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How to toilet or house train your dog

All dogs can be taught to toilet outdoors, and you might think it would come naturally, but this is not something they will all do automatically. Dogs need us to show them that this is the right thing to do, and to encourage them into forming good habits through rewarding them when they do toilet outside the house.

Toilet train a puppy

Puppies might naturally take a few months to be completely housetrained without the odd accident - their bowels, bladders and the muscles that control them are still growing after all - so don’t worry if it seems to be taking a while because it’s well worth it in the end!

Toilet train an adult dog

Adult dogs that have had no previous house training may take longer to change their habits, especially if they’ve previously been allowed to toilet freely wherever they have been in the past, but again don’t worry as it can be done! 

  1. It’s important to give dogs plenty of opportunity to toilet outside while they’re learning to control their bowel and bladder. Whatever the weather or time of day – or night - try to pop them outside to see if they’ll go to the toilet at times when they might be likely to need to relieve themselves, for example:

    • after a sleep
    • after eating or drinking
    • after play or exercise
    • whenever they become very excited, for example when visitors arrive

    Dog waiting at a door  

    It’s up to you if you’re going to allow them to toilet in your garden if you have one, but whether you’re popping them out into the garden or the street, having them on-lead means you can keep them safe and be right there to reward them as soon as they go to the toilet.

  2. Observe your dog to see if you can start to spot the signs that they need to relieve themselves, for example they might start to sniff the ground, turn around in a circle and then start to squat. If you see these signs, calmly interrupt your dog and pop them outside to see if they’ll go to the toilet. Try not to be too exciting so your dog doesn’t become too distracted, simply be patient and wait. If they go then reward them but if not just quietly return indoors – but don’t be in too much of a rush, give them time as it’s likely that they did need to go when you spotted their particular signs, and although you’ve necessarily interrupted them the feeling of needing to go is likely to return fairly quickly.

    Once they’ve learned that toileting outside is a good thing to do, they might begin to ask to be taken outside by whining and moving towards the door, so again be sure you respond appropriately to their communication by taking them out and rewarding them for toileting.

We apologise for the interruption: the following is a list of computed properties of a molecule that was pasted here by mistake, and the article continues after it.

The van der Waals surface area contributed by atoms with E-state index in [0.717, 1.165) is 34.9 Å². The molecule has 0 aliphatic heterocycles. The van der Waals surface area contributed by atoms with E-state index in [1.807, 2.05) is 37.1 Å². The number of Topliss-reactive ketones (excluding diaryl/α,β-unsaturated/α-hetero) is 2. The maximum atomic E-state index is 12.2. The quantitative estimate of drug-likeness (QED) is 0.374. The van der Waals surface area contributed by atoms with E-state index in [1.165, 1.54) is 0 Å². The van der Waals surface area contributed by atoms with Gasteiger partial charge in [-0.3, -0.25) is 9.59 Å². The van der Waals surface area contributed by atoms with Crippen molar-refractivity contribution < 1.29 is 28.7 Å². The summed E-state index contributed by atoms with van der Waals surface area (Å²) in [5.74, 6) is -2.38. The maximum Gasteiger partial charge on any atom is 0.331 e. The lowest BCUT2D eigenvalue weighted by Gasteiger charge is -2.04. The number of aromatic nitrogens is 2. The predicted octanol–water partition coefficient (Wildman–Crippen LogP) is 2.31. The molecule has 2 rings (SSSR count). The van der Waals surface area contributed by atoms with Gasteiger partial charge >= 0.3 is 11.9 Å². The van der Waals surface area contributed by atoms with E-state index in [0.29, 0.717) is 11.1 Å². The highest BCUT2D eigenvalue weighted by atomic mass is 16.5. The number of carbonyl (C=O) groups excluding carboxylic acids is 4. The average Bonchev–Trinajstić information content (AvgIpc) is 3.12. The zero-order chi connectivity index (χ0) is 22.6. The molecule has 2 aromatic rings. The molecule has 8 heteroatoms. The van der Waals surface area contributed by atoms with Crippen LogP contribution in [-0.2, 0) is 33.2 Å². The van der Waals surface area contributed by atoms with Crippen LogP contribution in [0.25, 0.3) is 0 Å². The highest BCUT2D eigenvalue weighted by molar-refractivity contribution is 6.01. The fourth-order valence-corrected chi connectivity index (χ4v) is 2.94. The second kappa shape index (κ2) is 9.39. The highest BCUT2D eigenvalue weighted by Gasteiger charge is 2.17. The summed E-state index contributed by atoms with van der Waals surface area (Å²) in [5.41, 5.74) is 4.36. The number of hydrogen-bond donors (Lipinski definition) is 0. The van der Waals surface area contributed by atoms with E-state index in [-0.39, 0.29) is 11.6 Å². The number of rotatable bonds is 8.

3. Even though going to the toilet is rewarding in itself, because of the relief it gives, it’s important that you give your dog a reward too as soon as they have toileted, so they know that you are really pleased with this behaviour. Be sure to tell them how good they’ve been and give them a tasty treat as well as an added bonus.


  4. Teaching your dog to go to the toilet when you ask them can be very useful as you can encourage them to go when and where is most convenient for you. Every time you notice your dog about to begin toileting quietly say the word or phrase you’re going to use, for example “be quick” or “wee-wee”. Be careful to say this just as they begin to go so that, over time and repetition, they can learn to associate your words with what they are doing.

    When they’ve finished reward them as usual straight away. If you’re consistent and do this every time they’re toileting in front of you, after a good while practising take them to a usual toileting spot, at a usual toileting time, then simply say your phrase and see if they respond by toileting. If they don’t simply, continue for a little while longer before trying again.

  5. This is likely to happen while they’re learning, so just be prepared.

    If you spot them toileting resist the temptation to react and let them finish – this might well take some self-training on your part, but being cross and telling them off might well make them anxious about you and their relationship with you, and if they need to toilet again they might simply hide away to do it somewhere you can’t see them, so you might not necessarily be able to clean it up properly which might potentially damage your flooring.

    Clean up with a biological cleaning preparation so that the smell is completely broken down and removed from the area.